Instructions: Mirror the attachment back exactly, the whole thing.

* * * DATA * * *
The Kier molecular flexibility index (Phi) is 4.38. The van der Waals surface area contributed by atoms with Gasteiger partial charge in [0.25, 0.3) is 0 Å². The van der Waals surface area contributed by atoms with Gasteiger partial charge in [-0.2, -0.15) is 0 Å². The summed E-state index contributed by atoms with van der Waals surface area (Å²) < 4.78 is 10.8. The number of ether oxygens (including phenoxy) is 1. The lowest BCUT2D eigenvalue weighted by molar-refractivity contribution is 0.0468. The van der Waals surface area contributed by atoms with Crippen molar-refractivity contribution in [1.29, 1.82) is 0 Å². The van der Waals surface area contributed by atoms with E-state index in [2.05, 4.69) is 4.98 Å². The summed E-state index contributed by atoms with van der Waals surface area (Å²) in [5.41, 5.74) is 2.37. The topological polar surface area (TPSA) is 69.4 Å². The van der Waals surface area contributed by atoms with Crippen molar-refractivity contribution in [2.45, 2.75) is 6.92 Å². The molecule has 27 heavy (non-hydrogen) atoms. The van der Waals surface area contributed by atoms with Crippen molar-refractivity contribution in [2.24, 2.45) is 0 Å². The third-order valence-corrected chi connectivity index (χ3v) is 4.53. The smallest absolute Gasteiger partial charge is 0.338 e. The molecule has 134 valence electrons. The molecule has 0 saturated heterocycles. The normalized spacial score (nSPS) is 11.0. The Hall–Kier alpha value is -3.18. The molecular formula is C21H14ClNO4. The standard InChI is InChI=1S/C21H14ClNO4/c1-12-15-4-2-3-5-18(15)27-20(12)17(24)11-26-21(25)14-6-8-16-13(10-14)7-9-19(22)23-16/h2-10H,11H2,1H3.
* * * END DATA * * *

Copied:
The Kier molecular flexibility index (Phi) is 4.38. The van der Waals surface area contributed by atoms with Gasteiger partial charge in [0.25, 0.3) is 0 Å². The van der Waals surface area contributed by atoms with Gasteiger partial charge in [-0.2, -0.15) is 0 Å². The summed E-state index contributed by atoms with van der Waals surface area (Å²) < 4.78 is 10.8. The number of ether oxygens (including phenoxy) is 1. The lowest BCUT2D eigenvalue weighted by molar-refractivity contribution is 0.0468. The van der Waals surface area contributed by atoms with Crippen molar-refractivity contribution in [1.29, 1.82) is 0 Å². The van der Waals surface area contributed by atoms with E-state index in [2.05, 4.69) is 4.98 Å². The summed E-state index contributed by atoms with van der Waals surface area (Å²) in [5.41, 5.74) is 2.37. The topological polar surface area (TPSA) is 69.4 Å². The van der Waals surface area contributed by atoms with Crippen molar-refractivity contribution in [2.45, 2.75) is 6.92 Å². The molecule has 27 heavy (non-hydrogen) atoms. The van der Waals surface area contributed by atoms with Crippen molar-refractivity contribution in [2.24, 2.45) is 0 Å². The third-order valence-corrected chi connectivity index (χ3v) is 4.53. The smallest absolute Gasteiger partial charge is 0.338 e. The molecule has 134 valence electrons. The molecule has 0 saturated heterocycles. The normalized spacial score (nSPS) is 11.0. The Hall–Kier alpha value is -3.18. The molecular formula is C21H14ClNO4. The standard InChI is InChI=1S/C21H14ClNO4/c1-12-15-4-2-3-5-18(15)27-20(12)17(24)11-26-21(25)14-6-8-16-13(10-14)7-9-19(22)23-16/h2-10H,11H2,1H3.